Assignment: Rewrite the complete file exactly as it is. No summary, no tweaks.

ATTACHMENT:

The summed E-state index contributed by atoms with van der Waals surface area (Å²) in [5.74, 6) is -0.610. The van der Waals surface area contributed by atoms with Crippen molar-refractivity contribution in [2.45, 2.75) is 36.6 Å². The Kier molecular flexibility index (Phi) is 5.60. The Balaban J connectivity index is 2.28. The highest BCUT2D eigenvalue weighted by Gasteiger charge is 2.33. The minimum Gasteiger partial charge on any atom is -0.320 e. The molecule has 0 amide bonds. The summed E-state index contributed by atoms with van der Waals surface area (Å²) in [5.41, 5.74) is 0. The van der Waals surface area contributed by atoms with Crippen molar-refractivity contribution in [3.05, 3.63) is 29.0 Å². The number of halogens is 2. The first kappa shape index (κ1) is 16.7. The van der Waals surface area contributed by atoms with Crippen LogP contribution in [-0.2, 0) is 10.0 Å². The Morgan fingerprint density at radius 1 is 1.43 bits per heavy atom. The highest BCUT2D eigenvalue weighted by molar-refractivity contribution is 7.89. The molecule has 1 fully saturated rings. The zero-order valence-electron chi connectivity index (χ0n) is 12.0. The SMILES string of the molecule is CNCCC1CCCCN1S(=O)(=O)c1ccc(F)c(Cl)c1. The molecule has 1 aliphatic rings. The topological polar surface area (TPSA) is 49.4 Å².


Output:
The summed E-state index contributed by atoms with van der Waals surface area (Å²) in [5.74, 6) is -0.610. The van der Waals surface area contributed by atoms with Crippen molar-refractivity contribution in [2.45, 2.75) is 36.6 Å². The Kier molecular flexibility index (Phi) is 5.60. The Balaban J connectivity index is 2.28. The highest BCUT2D eigenvalue weighted by Gasteiger charge is 2.33. The minimum Gasteiger partial charge on any atom is -0.320 e. The molecule has 0 amide bonds. The summed E-state index contributed by atoms with van der Waals surface area (Å²) in [5.41, 5.74) is 0. The van der Waals surface area contributed by atoms with Crippen molar-refractivity contribution in [3.05, 3.63) is 29.0 Å². The number of halogens is 2. The first kappa shape index (κ1) is 16.7. The van der Waals surface area contributed by atoms with Crippen LogP contribution in [-0.2, 0) is 10.0 Å². The Morgan fingerprint density at radius 1 is 1.43 bits per heavy atom. The highest BCUT2D eigenvalue weighted by molar-refractivity contribution is 7.89. The molecule has 1 fully saturated rings. The zero-order valence-electron chi connectivity index (χ0n) is 12.0. The SMILES string of the molecule is CNCCC1CCCCN1S(=O)(=O)c1ccc(F)c(Cl)c1. The molecule has 1 aliphatic rings. The topological polar surface area (TPSA) is 49.4 Å².